Battlefield 4, High, Post-AA 41.2 46.0 57.7 67.0 73.5 77.6
Crysis 3, High, SMAA 36.9 45.0 54.0 65.2 71.2 74.0
COD Advanced Warfare, Console Settings, FXAA 70.7 69.0 92.3 96.0 102.9 99.9
Grand Theft Auto 5, Console Settings, FXAA 38.7 43.9 54.8 62.3 68.1 72.2
Far Cry 4, High, SMAA 41.7 40.0 54.6 58.1 63.0 67.5
Shadow of Mordor, High, FXAA 44.7 43.2 61.7 61.3 66.7 69.9
Ryse: Son of Rome, Normal, SMAA 30.5 29.7 44.8 45.3 49.4 52.8

Now, the problem with benchmarking cards aimed at the budget market is that virtually all tests are carried out using a Core i7 processor - and that makes sense as you are eliminating CPU as a bottleneck and highlighting hardware performance. On top of that, there's usually little difference between i5 and i7 results anyway when you are more frequently limited by GPU performance. However, on a card aimed at the budget segment, we are far more likely to see the GPU paired with a less capable processor - meaning that driver overhead becomes much more important.

Historically, AMD has had issues here. Watch the video above, and we'll see more stutter on several titles on AMD than we do on Nvidia (The Witcher 3 a particular case in point). So what happens when we re-bench the R7 370 and the GTX 950 on a Core i3? Stutter increases on AMD, but Nvidia is clearly impacted too. It's not entirely uniform across every game though - Crysis 3 hammers CPU, yet the R7 370 holds onto its performance just as well as the GTX 950. Also note the frame-time dips seen in Assassin's Creed Unity whether you are running on an i3 or an i7 - this isn't down to driver overhead, but rather the 2GB VRAM limit on both cards. But again note that the latency spikes are more pronounced on the AMD side.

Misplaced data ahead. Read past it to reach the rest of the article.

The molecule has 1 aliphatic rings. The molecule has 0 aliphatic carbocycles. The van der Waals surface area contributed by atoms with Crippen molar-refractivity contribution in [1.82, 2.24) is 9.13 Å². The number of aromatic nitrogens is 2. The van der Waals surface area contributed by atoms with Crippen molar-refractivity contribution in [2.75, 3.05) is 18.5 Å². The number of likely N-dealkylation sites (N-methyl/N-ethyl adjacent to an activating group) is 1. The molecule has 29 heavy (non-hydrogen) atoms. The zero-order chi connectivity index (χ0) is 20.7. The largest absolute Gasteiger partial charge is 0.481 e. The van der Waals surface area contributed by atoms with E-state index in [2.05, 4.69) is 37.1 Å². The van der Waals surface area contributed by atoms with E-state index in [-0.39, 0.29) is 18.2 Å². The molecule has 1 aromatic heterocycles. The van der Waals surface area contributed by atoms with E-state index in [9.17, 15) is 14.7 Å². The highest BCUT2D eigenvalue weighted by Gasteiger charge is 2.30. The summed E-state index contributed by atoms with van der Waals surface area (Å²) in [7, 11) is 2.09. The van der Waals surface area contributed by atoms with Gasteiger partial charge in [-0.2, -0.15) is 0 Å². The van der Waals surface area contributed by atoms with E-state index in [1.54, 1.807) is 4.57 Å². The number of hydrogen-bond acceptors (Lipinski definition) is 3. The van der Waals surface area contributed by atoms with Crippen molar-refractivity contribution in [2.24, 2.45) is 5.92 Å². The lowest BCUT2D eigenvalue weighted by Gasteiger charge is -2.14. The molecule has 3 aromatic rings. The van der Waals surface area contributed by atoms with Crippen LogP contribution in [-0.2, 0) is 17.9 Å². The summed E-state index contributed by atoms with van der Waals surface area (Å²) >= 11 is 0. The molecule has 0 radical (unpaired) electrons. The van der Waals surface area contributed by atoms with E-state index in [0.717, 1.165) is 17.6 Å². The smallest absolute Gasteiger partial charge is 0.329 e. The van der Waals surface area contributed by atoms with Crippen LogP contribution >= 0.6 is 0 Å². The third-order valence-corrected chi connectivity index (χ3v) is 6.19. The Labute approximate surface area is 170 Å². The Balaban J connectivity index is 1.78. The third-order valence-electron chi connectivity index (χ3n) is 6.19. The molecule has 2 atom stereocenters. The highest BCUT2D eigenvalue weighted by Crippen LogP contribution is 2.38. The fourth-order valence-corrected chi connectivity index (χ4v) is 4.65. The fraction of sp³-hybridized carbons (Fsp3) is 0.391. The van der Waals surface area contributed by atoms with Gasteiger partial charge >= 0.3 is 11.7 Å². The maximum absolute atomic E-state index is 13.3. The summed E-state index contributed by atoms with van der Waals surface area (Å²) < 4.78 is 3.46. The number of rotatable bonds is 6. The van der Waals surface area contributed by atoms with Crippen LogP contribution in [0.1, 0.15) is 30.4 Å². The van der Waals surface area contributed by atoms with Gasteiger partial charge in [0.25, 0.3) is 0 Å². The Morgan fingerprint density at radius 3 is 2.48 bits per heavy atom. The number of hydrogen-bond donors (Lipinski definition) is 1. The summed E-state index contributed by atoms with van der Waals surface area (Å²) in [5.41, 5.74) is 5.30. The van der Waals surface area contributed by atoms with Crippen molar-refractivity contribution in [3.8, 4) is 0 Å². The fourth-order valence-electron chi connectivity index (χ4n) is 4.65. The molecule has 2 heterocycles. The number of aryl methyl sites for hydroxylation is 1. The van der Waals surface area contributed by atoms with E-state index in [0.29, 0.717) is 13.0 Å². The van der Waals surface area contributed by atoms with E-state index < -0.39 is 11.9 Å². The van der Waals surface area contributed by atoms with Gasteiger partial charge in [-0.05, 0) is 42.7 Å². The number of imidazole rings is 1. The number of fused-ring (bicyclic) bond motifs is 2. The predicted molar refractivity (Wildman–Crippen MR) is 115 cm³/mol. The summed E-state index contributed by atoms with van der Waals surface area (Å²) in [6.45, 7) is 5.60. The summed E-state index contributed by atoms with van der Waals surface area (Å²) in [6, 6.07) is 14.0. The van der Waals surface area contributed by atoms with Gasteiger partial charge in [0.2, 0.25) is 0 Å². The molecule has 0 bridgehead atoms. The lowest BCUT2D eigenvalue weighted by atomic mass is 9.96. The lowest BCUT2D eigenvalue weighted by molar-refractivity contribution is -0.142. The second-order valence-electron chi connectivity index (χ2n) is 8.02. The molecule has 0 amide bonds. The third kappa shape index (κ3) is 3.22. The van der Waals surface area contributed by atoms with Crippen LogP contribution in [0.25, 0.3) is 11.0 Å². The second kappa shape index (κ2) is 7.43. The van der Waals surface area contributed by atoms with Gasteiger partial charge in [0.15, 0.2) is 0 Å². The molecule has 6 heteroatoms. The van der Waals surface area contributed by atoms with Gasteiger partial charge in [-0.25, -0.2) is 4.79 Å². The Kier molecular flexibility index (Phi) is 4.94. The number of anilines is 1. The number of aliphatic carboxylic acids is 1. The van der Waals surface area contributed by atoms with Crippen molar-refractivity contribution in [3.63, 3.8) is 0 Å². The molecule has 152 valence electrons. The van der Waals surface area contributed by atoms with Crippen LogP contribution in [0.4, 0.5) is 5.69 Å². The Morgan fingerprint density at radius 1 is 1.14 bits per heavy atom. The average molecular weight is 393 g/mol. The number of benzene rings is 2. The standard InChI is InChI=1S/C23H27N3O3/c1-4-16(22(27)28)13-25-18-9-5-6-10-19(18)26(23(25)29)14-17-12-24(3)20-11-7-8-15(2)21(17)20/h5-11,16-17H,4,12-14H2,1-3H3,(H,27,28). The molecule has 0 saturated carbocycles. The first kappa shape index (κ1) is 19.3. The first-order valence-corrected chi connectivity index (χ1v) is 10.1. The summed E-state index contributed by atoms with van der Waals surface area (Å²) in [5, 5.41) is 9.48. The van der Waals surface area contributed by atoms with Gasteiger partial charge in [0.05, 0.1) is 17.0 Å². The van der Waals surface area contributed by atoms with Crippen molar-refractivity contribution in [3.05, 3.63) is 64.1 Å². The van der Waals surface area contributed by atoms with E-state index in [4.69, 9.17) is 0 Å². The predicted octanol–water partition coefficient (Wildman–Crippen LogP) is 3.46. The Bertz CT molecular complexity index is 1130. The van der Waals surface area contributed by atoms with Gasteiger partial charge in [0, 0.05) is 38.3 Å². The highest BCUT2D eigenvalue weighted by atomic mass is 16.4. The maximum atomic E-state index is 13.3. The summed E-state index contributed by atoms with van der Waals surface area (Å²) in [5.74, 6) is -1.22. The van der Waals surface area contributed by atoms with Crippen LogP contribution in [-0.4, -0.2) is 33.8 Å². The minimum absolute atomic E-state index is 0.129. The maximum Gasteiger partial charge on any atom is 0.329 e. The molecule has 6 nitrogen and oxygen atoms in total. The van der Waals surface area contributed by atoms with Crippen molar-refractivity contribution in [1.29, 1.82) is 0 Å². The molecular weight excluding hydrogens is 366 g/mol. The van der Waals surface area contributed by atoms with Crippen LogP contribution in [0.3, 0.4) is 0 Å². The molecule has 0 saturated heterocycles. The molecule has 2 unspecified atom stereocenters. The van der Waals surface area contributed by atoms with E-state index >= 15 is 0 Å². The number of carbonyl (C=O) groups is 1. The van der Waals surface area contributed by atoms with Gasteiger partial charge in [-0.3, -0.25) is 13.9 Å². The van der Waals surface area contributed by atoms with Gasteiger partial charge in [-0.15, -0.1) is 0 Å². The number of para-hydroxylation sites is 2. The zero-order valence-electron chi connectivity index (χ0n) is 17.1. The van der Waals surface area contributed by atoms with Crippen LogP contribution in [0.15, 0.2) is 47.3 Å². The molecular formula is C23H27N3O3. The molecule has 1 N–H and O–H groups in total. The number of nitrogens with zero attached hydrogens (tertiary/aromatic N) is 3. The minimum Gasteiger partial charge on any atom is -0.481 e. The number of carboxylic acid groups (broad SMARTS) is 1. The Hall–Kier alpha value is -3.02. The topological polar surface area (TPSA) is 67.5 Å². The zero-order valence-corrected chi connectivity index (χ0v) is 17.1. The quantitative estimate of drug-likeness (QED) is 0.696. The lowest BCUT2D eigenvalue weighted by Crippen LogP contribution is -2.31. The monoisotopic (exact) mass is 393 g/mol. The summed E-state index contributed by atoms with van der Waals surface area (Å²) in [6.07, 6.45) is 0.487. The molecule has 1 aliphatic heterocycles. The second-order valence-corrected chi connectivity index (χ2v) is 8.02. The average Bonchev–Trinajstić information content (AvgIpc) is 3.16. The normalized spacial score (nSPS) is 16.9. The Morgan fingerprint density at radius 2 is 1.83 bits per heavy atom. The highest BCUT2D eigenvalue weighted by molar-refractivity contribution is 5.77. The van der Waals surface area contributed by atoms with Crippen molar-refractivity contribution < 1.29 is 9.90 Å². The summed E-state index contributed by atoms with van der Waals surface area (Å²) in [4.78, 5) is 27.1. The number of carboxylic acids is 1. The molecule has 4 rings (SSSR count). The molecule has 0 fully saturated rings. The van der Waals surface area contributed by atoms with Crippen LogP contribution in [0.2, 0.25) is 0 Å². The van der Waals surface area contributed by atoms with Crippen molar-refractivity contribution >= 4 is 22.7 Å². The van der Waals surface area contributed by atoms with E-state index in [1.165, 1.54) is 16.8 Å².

Visualising this kind of information in a bar chart or a table isn't easy - it's something we're working on behind the scenes, but we can tell you the lowest and average frame-rates on both Core i3 and i7 with both cards. Lowest frame-rate is almost as blunt a metric as the average, but it does demonstrate that Nvidia is ahead and holds more of its performance - but again, the videos and the frame-time graphs are much more illuminating in terms of the actual experience. Our takeaway here is that AMD's driver overhead is still higher than Nvidia's, but it looks like improvements made on the 300 series launch driver do produce more stability when slower cards are paired with the Core i3.